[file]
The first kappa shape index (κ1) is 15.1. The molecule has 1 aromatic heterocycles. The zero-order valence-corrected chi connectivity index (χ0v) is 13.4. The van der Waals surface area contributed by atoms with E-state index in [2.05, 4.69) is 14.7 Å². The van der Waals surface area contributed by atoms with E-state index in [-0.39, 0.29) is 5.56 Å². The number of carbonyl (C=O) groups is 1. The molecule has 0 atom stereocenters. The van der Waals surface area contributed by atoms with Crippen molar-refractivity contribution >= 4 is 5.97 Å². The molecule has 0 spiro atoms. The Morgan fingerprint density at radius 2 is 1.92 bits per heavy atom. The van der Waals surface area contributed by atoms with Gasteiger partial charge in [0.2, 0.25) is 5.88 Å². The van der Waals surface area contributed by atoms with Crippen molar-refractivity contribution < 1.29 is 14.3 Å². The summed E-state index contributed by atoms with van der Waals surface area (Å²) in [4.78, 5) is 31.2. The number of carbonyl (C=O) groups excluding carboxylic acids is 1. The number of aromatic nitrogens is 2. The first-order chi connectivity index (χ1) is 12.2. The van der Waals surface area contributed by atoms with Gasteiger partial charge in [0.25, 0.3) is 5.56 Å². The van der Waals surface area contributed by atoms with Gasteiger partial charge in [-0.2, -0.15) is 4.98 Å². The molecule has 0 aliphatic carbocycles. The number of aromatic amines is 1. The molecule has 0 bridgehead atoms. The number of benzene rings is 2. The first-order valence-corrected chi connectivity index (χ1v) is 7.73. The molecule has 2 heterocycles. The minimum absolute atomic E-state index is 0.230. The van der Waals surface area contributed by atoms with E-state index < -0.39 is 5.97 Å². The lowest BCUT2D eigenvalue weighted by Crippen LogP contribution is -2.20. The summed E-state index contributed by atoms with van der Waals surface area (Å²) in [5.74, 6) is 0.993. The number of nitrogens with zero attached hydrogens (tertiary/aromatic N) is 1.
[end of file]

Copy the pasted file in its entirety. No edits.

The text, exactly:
The first kappa shape index (κ1) is 15.1. The molecule has 1 aromatic heterocycles. The zero-order valence-corrected chi connectivity index (χ0v) is 13.4. The van der Waals surface area contributed by atoms with E-state index in [2.05, 4.69) is 14.7 Å². The van der Waals surface area contributed by atoms with E-state index in [-0.39, 0.29) is 5.56 Å². The number of carbonyl (C=O) groups is 1. The molecule has 0 atom stereocenters. The van der Waals surface area contributed by atoms with Crippen molar-refractivity contribution >= 4 is 5.97 Å². The molecule has 0 spiro atoms. The Morgan fingerprint density at radius 2 is 1.92 bits per heavy atom. The van der Waals surface area contributed by atoms with Gasteiger partial charge in [0.2, 0.25) is 5.88 Å². The van der Waals surface area contributed by atoms with Crippen molar-refractivity contribution < 1.29 is 14.3 Å². The summed E-state index contributed by atoms with van der Waals surface area (Å²) in [4.78, 5) is 31.2. The number of carbonyl (C=O) groups excluding carboxylic acids is 1. The number of aromatic nitrogens is 2. The first-order chi connectivity index (χ1) is 12.2. The van der Waals surface area contributed by atoms with Gasteiger partial charge in [0.25, 0.3) is 5.56 Å². The van der Waals surface area contributed by atoms with Gasteiger partial charge in [-0.2, -0.15) is 4.98 Å². The molecule has 0 aliphatic carbocycles. The number of aromatic amines is 1. The molecule has 0 bridgehead atoms. The number of benzene rings is 2. The first-order valence-corrected chi connectivity index (χ1v) is 7.73. The molecule has 2 heterocycles. The minimum absolute atomic E-state index is 0.230. The van der Waals surface area contributed by atoms with E-state index < -0.39 is 5.97 Å². The lowest BCUT2D eigenvalue weighted by Crippen LogP contribution is -2.20. The summed E-state index contributed by atoms with van der Waals surface area (Å²) in [5.74, 6) is 0.993. The number of nitrogens with zero attached hydrogens (tertiary/aromatic N) is 1.